Total 20,800 19,400 14,200
Groundwater 123,600 123,600 167,400
Total 422,400 411,000 440,000

Notes:  Volume <1,000 acre-feet assumed to be 500

acre-feet for computation purposes.


Alfalfa field in Douglas Basin

Alfalfa Field in the Douglas Basin.  Most of the Douglas Basin was designated as an Irrigation Non-Expansion Area in 1980.

Douglas Basin

Most of the Douglas Basin was designated as an Irrigation Non-Expansion Area (INA) in 1980 and as a result, agricultural irrigation is restricted to lands that were irrigated during the five-year period preceding designation.  A requirement within an INA is that groundwater withdrawals for irrigation on more than ten acres must be measured and annually reported to the Department.  These reports indicate that from 1984 to 2000, annual groundwater withdrawals fluctuated between about 30,000 AFA to about 45,000 AFA. However, demand is increasing with an annual average of 47,300 acre-feet withdrawn during the period 2001-2005.  Groundwater withdrawals for agricultural irrigation have resulted in significant declines in groundwater levels and a large cone of depression has formed in the northern part of the basin (USGS, 2006b). Irrigated acreage is located primarily in the central and northern part of the basin in the Sulfur Springs Valley. Currently, approximately 13,150 acres of predominantly corn and alfalfa are being irrigated.  Center-pivot irrigation is the main irrigation method in the basin (Table 3.0-13).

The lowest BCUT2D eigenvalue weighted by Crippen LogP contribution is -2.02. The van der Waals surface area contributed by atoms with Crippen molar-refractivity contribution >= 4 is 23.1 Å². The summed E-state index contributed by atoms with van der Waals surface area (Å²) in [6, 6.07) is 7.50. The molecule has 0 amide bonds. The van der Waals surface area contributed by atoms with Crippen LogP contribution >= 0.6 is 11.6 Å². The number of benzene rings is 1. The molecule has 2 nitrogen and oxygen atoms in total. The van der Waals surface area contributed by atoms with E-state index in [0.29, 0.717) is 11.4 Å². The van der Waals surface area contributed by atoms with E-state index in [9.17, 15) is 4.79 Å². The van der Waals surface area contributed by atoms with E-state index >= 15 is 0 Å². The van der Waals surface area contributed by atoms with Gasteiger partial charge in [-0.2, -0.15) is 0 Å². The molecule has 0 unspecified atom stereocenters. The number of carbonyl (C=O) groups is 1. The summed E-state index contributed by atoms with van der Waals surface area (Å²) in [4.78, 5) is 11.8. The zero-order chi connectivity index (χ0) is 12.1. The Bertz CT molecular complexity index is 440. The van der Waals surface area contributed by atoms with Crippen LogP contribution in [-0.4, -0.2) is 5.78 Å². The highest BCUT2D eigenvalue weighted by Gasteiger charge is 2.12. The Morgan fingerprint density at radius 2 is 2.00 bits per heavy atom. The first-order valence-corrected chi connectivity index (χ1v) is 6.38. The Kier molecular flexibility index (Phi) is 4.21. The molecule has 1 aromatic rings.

Duncan Valley Basin